Ocean Village is surrounded by well known historical buildings. It’s located within an area of Southampton where many people spent their last night before boarding the fated RMS Titanic. Ocean Village also played host to the start of the Whitbread Round the World Race (now known as the Volvo Ocean Race)
From the marina, it’s a 10-15 minute stroll past the ancient walls into the main city centre. Here you will find all the main shops, restaurants, bars and leisure facilities.
If you aren’t wanting to shop then here is a link to some self-guided walking tours of the city.
Standing proud in Solent Water, you can see 4 Palmeston Forts. The forts were built during the 1860’s prompted by concerns about the strength of the French Navy. Named after Lord Palmeston, the prime minister at the time, locally they are more commonly known as Solent Forts.
Spitbank Fort is now a luxury Island retreat but it wasn’t always so. Building on Spitbank Fort started in 1867 until 1878 at the grand cost of £167,300.
St Helens Fort stands close to the Isle of Wight and was built to protect St Helens Anchorage. We are led to believe that this privately owned Fort is currently not being used. In 2003 it was offered for sale but would-be buyers were deterred when finding out that living there would not give the residents access to any residential services.
Horse Sand Fort is one of the two larger Forts. Standing at 61m / 200 foot wide. In 2020, Horse Sand Fort was put up for sale. It was described as a blank canvas, with 100 chambers and living quarters, plus the original gun carriage. There are also nesting Peregrine Falcons. So if Fort ownership and renovation is on your bucket list, you can buy Horse Sand Fort for around £750,000.
No Man’s Land Fort is pretty identical to Spitbank Fort. It has been tastefully kitted out as a hotel. Since 2020 it’s been for sale. So if you have a spare £4,250,000 you can become the proud owner of a 99,000 sq ft hotel, restaurant and leisure complex on four floors, including a helipad.
The Needles are one of the UK’s most iconic landscapes and what comes into most people’s minds when they think about the Isle of Wight. A superb formation of three chalk rocks standing 30m proud at the Western end of the Isle of Wight. Standing guard next to the Needles is the Needles Lighthouse, built-in 1859 and automated since 1984.
Getting to the Needles straight from Hamble Point will take you about an hour. We’d only advise you to make the trip if the sea is calm, otherwise, you may find the journey to be uncomfortable and a little wet. Although it looks as though you may be able to pass between the rocks, don’t. There are submerged rocks and other obstacles that aren’t worth risking the excess on!.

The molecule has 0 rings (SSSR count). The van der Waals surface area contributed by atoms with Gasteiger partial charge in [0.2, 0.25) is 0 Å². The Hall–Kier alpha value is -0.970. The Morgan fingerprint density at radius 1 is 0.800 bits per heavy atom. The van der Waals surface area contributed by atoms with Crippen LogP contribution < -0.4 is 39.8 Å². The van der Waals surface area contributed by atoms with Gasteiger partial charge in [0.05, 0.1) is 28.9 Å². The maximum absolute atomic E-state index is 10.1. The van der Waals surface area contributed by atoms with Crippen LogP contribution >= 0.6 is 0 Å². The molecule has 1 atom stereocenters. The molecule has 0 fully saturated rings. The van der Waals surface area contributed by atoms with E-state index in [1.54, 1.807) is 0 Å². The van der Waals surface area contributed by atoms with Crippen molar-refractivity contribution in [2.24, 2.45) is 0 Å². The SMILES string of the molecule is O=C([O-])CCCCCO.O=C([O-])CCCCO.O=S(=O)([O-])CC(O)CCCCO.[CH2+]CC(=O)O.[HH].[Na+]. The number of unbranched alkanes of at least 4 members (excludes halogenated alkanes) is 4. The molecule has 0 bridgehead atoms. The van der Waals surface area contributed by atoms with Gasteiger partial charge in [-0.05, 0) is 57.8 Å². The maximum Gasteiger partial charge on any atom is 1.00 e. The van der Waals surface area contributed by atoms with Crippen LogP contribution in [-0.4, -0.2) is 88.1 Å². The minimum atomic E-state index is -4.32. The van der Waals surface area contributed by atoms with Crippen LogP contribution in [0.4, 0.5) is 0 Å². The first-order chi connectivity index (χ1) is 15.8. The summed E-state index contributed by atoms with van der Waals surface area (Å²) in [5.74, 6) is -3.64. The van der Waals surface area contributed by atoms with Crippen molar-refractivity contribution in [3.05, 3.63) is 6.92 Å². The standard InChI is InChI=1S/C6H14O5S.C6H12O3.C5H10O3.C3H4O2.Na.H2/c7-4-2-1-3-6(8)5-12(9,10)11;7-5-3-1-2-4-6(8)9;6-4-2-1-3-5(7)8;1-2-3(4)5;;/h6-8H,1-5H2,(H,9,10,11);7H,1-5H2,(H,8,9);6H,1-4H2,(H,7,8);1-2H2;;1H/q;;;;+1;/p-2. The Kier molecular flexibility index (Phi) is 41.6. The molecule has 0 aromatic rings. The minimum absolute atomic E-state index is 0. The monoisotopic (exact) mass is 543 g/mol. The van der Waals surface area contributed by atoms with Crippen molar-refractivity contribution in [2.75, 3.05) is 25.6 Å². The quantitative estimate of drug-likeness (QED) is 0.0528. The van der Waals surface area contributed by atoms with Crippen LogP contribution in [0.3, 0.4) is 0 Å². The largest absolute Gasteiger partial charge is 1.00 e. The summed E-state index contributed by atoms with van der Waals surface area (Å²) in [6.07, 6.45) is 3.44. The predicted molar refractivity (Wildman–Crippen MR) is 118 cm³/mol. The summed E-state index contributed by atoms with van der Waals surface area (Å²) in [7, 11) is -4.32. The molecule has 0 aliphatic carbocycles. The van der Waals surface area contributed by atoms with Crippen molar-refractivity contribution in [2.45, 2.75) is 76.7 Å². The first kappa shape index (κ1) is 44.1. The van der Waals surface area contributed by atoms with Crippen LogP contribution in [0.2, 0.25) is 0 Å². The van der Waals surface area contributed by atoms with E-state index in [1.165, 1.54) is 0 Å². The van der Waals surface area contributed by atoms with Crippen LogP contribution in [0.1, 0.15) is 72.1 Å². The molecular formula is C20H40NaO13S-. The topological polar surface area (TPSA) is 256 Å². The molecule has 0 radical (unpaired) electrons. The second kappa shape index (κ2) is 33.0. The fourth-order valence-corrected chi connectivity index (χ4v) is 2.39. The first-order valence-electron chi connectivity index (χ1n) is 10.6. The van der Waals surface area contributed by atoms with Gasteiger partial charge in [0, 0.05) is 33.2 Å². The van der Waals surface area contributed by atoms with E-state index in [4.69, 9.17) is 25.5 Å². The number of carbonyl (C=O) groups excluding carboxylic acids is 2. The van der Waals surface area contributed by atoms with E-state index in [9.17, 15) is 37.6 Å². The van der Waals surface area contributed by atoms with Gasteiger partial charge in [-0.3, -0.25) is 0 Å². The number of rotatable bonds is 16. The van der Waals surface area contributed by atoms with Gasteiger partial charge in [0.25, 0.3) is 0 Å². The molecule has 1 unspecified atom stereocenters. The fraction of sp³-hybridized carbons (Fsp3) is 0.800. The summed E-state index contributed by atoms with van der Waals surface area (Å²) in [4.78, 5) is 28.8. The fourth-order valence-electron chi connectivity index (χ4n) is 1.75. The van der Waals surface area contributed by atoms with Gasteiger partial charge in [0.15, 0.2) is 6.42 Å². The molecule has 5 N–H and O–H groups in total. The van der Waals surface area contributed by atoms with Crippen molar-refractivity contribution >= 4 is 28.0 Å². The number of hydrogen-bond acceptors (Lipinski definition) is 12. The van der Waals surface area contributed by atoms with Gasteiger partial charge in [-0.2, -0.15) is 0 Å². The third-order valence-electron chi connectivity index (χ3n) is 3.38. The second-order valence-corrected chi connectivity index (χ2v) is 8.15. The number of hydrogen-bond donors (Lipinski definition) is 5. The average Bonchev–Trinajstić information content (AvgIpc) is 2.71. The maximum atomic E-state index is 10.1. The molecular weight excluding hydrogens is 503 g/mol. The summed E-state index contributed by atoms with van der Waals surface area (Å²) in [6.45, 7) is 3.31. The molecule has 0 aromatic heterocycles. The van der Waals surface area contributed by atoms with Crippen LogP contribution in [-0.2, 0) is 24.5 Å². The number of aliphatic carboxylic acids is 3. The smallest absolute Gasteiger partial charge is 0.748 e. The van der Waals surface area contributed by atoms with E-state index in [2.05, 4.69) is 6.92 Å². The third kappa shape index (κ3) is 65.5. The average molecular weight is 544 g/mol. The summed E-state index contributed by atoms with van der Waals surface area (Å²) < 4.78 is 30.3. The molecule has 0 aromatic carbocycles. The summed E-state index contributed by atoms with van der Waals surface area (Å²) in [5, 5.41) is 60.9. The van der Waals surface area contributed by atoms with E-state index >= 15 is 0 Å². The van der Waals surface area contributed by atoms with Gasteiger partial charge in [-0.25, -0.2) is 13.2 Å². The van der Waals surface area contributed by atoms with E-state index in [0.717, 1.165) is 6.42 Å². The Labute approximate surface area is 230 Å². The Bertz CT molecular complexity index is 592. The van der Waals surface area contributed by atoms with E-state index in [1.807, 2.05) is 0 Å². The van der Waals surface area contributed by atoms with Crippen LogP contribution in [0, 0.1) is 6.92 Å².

Click here to take a look at an article written about visiting Cowes.
If you fancy a slow and meandering trip then a visit to the Beaulieu River should be on your list. It’ll take about 30 minutes from Hamble Point Marina to reach the mouth of Beaulieu River and then it’s a steady 5 knots as you cruise along.
Keep your eyes peeled for Sammy the Seal. A friendly chap who seems to like to pop his head up for a photo and lounge around on the platform of tenders and kayaks. He may be friendly but do please remember that he is a wild animal and should be treated with caution and never fed.
If you wish to explore on foot then radio Buckers Hard Yacht Harbour for a short stay berth.
Once ashore, turn left from the marina and you will come across The Master Builders. Always a great place to stop off for a lovely meal and drink. It does get busy so booking ahead is advisable.
The Master Builders sits on the site of the Bucklers Hard Maritime Museum. Click through to read more about this fascinating site where during the Second World War, it became a base for motor torpedo’s and, further downstream, sections of the Mulberry harbours were constructed in the old oyster beds in preparation for the D-Day landings. If visiting on foot then some of the exhibits are free to see and a fee is charged to visit the Maritime Museum.
If you turn right from Beaulieu Marina you can walk into Beaulieu Village. The walk is just over a mile and should take about 25 minutes. At the heart of the village is The Montagu Arms which is a hotel with a bar and restaurant. Again another lovely place to stop and enjoy. The rest of the village has chocolate box houses and lovely gift and sweet shops. Watch out for the Donkeys that roam freely in the area.
You can of course carry on motoring up the Beaulieu River. Keep your eyes peeled for wonderful wildlife and fabulous waterside homes. You are passing alongside the North Solent Nature Reserve and some areas aren’t accessible via land. Please be aware that to protect important colonies of nesting seabirds, Gull Island and Warren Shore are closed to the public, so don’t try to moor on a bank. If you need more details then contact Beaulieu Estate Office (01590 614621 / email@example.com.
There is a really great map of other places to visit on the Beaulieu River website – click here to download.